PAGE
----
Plants and Animals

Female Putty-Nosed Monkeys’ Warning Calls Summons Males To Fight Off Predators

Female Putty-Nosed Monkeys’ Warning Calls Summons Males To Fight Off Predators

A little help from your friends can come when you see yourself facing the enemy, and new research published in the Royal Society of Open Science Journal has found that some monkeys also call for back up.

Targeting a population of putty-nosed monkeys (research researchers) discovered that females would only use specific calls to target males, who would jump like “hired guns” to get predators on their backs. The scientific team, in collaboration with the Congo Program of the Wildlife Conservation Society (WCS) and the Nouabalé-Ndoki Foundation, looked at 19 wild patty-nose monkeys for research. Each found in Ndoki Bay, a designated area for research that sits in the forests of Nouabalé-Ndoki National Park in the northern Republic of Congo.

Groups using specific alert calls are a common occurrence among primates, who have learned to respond to alert calls and respond appropriately, sometimes even picking up calls from other species (captive orangutans have even established a new way of communication not seen in the wild).

Males carry some of the highest alarms in forest genotypes (monkeys of the genus Cercopithecus, including putty-nosed monkeys) but they are necessarily more specific than females, as the single word can be use in many activities. The researchers in this study wanted to test experimentally that if sex differences came up in alarm call techniques, they listed the help of a “leopard”, which was convincing enough to make the moving nose monkeys think they were in attack. They release the leopard into male and female groups separately, to see how other monkeys, of the opposite sex, have responded to their call.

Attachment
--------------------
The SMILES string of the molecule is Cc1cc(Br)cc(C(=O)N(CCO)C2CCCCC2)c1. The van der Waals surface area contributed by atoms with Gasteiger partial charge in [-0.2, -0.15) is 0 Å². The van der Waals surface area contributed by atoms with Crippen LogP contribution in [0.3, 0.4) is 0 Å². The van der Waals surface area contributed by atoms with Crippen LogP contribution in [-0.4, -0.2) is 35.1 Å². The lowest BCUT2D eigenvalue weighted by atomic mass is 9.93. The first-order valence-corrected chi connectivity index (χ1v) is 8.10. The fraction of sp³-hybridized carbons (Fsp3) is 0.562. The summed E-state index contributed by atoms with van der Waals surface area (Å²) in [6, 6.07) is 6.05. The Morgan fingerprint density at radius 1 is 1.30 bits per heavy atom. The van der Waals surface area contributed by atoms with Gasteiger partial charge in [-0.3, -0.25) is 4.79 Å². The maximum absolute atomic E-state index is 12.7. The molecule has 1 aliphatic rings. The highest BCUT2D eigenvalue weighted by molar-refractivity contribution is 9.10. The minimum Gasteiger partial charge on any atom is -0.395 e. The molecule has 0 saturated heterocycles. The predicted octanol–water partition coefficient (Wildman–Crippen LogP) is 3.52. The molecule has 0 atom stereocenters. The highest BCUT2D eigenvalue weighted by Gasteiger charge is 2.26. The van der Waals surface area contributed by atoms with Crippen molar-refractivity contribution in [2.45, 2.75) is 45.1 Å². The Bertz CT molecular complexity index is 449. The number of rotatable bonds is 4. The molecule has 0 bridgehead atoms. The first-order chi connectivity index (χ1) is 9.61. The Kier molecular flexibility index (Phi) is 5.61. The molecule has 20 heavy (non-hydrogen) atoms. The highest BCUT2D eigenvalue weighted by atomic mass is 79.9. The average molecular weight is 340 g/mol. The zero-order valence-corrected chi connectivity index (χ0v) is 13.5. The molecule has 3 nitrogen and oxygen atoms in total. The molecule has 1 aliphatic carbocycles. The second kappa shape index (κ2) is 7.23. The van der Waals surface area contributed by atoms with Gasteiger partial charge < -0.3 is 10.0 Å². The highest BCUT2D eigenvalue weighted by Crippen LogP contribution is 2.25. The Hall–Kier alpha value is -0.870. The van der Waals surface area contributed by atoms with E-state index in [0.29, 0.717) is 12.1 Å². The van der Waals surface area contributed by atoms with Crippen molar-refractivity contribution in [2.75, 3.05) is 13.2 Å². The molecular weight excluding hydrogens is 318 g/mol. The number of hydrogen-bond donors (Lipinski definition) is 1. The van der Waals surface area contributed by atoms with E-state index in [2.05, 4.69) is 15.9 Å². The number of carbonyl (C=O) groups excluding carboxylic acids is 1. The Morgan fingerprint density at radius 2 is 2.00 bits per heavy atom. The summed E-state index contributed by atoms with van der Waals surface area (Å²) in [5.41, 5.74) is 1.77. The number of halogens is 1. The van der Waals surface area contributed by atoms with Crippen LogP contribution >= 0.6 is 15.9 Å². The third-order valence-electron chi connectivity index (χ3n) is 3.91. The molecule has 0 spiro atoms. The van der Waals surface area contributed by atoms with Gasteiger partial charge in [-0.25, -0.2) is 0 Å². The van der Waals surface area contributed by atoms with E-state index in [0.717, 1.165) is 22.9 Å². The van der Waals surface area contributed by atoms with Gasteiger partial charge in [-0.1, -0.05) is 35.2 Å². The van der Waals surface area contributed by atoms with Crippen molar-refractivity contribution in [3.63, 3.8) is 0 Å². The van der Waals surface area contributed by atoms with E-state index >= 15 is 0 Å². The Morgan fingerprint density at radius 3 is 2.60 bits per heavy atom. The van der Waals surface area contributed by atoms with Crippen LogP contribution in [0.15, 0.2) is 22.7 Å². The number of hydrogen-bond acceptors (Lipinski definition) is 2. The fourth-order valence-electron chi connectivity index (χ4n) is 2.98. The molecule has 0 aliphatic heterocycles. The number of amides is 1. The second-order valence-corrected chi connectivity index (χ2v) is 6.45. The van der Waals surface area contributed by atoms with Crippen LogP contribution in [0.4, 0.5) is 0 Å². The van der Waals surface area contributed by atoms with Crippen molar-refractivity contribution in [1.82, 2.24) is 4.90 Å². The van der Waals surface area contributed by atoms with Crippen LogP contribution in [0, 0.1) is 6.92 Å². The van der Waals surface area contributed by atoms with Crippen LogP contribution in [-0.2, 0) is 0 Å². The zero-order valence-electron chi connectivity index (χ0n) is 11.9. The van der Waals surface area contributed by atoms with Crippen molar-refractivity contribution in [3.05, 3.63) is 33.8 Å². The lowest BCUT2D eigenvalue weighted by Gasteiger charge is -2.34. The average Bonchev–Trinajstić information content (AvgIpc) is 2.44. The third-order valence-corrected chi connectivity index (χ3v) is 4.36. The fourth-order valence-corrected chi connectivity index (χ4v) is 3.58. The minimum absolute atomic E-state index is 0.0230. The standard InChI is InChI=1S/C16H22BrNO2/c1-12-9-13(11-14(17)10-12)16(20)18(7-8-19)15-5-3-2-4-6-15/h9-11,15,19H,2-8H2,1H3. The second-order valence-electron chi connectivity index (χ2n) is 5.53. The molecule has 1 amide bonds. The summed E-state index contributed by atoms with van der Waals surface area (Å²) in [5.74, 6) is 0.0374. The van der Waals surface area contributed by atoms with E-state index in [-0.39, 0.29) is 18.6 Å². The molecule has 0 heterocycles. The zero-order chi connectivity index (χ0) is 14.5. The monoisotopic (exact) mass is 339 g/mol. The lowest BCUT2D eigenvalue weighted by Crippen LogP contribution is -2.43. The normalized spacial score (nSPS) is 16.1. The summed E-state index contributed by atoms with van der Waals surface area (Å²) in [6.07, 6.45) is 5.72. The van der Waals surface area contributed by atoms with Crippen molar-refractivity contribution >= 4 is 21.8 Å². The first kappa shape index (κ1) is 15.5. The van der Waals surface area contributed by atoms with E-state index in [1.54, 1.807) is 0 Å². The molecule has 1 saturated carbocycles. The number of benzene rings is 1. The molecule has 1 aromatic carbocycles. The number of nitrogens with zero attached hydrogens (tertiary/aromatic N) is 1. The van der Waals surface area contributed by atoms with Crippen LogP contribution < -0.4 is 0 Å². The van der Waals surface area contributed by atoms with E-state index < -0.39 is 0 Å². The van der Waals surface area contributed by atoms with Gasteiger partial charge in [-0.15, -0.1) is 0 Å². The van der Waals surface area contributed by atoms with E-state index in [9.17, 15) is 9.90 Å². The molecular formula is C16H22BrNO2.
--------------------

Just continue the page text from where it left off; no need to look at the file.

Interestingly, when the female monkeys spotted the leopard and raised alarm, the males would run away, but the same effect did not occur when the males raised the alarm. Before recruiting men know what is going on, they will build a racket on their approach that researchers suggest could play a role in establishing the value of men within this group. 

The male call then switches the leopard to a specific anti-predator call and only the female will turn off the voice. Various strategies may tied to the fact that men less involved in such defensive events may leave the group sooner than those taking the lead, an inspiration could trigger gender-dependent responses to predators and alert calls.